After the riots, which were triggered when New York City police officers raided the Stonewall Inn for serving alcohol without the right licensing, Rivera went on to join the Gay Activists Alliance and advocate for legislation to protect the rights of gay New York City residents. When she wasn't allowed in a closed-door meeting where city lawmakers were discussing the bill, Rivera climbed the walls of City Hall instead.

“We didn’t take no shit from nobody,” Rivera has said. “We had nothing to lose.”

Gotty/Wikimedia Commons

Dolores Huerta

In the 1960s, Dolores Huerta fought alongside civil rights icon Cesar Chavez to unionize farmworkers, who were toiling under the California sun earning unlivable wages in unworkable conditions. Huerta rallied farmworkers with her mantra "si se puede" — later translated for President Barack Obama's campaign as "yes we can" — and led labor strikes on a picket line where she and other farmworkers faced threats of violence and police beatings.

Huerta spoke out against the sexism she faced as a female labor organizer, being that she had been considered by some to be nothing more than Chavez's "sidekick." She'd teased Chavez about the remarks, once writing to him in a letter: "Being a now (ahem) experienced lobbyist, I am able to speak on a man-to-man basis with other lobbyists.” But she took female leadership seriously, and, as a feminist organizer, helped elect a record number of women to Congress in 1992, known as the "Year of the Woman."

Eric Guo/Wikimedia Commons

Emma Goldman

There's nothing more disruptive, more antithetical to civility politics, than anarchy. Emma Goldman was a Jewish political anarchist who, in the 19th and 20th centuries, advocated for the overhaul of the current social order for an entirely new one, underpinned by equality and social justice.

She was especially well known for her radical views on women's sexual liberation, serving as mentor to Margaret Sanger, who went on to open the country's first birth control clinic. During her time as a birth control activist, Goldman was arrested at least twice for violating the Comstock Law, which included a ban on birth control and any literature about contraceptives.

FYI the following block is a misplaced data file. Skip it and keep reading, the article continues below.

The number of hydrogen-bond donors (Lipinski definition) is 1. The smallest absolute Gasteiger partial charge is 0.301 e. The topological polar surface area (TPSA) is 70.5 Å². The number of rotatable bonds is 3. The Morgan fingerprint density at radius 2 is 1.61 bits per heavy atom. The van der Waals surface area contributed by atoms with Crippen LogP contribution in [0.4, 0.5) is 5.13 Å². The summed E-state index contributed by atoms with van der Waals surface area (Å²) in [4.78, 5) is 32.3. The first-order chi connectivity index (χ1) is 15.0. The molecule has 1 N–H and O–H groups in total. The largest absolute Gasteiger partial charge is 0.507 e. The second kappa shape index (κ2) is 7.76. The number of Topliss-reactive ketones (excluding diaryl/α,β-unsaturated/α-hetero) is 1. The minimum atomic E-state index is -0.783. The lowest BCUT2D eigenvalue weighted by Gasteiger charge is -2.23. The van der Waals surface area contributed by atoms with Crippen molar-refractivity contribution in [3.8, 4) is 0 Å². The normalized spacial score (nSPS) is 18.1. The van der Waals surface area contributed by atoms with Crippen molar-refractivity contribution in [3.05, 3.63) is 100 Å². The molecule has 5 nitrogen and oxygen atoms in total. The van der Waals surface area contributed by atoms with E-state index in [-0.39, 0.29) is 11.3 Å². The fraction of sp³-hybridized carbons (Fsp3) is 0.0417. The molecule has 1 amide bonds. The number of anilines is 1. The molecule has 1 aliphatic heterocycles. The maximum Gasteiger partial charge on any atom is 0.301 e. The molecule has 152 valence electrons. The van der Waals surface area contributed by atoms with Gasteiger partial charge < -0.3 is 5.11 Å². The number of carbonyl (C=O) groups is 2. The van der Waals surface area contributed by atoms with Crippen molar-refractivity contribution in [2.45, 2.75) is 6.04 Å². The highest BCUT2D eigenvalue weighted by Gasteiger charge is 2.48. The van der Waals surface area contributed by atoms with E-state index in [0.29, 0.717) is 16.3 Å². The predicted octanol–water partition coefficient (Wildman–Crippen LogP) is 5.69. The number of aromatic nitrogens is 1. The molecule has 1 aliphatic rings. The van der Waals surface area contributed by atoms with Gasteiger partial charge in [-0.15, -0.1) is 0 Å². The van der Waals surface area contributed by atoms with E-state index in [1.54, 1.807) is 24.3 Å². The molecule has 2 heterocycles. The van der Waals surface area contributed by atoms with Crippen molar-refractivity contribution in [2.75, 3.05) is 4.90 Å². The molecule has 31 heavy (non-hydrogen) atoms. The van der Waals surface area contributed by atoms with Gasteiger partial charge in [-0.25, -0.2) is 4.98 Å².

Goldman ended up commandeering one of the trials for her misdeeds, and turning it into a forum for birth control.

Library of Congress/Wikimedia Commons

Anna Mae Aquash

First Nations activist Anna Mae Aquash upended public government officials' lives in a major way in 1972, when she took over the Department of Indian Affairs alongside other members of the American Indian Movement, an organization inspired by the Black Panthers and of which she was a leader.

The occupation had been the result of the Trail of Broken Treaties, a caravan of Native Americans that set off for Washington D.C. to advocate for a slate of demands, including a request that the government return federal land to Native tribes. According to a New York Times story in the years following the takeover — drawing on Native American writer Vine Deloria Jr.'s reports, which he published in 1974 — the "unfriendly actions of overzealous, guards led to the Indian seizure of the B.I.A. building, and harassment and fear of a violent confrontation with police caused much of the property destruction that followed."

“We’re the landlord of this country,” AIM's members reminded US officials in one of their mantras, according to another New York Times story on Aquash's 1976 murder, suspected to have been perpetrated by the FBI. “And the rent is due.”